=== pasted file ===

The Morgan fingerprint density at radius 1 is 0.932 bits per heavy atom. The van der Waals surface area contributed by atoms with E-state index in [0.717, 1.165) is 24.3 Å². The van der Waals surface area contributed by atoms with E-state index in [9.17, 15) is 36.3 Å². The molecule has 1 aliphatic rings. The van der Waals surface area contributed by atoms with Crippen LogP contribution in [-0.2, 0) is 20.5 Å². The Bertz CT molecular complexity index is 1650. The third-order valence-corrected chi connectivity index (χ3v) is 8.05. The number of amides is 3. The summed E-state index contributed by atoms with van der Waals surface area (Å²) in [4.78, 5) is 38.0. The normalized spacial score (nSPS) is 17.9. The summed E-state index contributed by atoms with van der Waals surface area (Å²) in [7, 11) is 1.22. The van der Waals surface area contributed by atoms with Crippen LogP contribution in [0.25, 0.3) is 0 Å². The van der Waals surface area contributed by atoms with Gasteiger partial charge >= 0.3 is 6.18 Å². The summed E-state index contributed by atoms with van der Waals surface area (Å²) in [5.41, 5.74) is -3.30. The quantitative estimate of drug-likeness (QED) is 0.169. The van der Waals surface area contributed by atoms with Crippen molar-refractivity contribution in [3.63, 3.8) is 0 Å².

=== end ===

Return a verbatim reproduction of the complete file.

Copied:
The Morgan fingerprint density at radius 1 is 0.932 bits per heavy atom. The van der Waals surface area contributed by atoms with E-state index in [0.717, 1.165) is 24.3 Å². The van der Waals surface area contributed by atoms with E-state index in [9.17, 15) is 36.3 Å². The molecule has 1 aliphatic rings. The van der Waals surface area contributed by atoms with Crippen LogP contribution in [-0.2, 0) is 20.5 Å². The Bertz CT molecular complexity index is 1650. The third-order valence-corrected chi connectivity index (χ3v) is 8.05. The number of amides is 3. The summed E-state index contributed by atoms with van der Waals surface area (Å²) in [4.78, 5) is 38.0. The normalized spacial score (nSPS) is 17.9. The summed E-state index contributed by atoms with van der Waals surface area (Å²) in [7, 11) is 1.22. The van der Waals surface area contributed by atoms with Crippen LogP contribution in [0.25, 0.3) is 0 Å². The van der Waals surface area contributed by atoms with Gasteiger partial charge >= 0.3 is 6.18 Å². The summed E-state index contributed by atoms with van der Waals surface area (Å²) in [5.41, 5.74) is -3.30. The quantitative estimate of drug-likeness (QED) is 0.169. The van der Waals surface area contributed by atoms with Crippen molar-refractivity contribution in [3.63, 3.8) is 0 Å².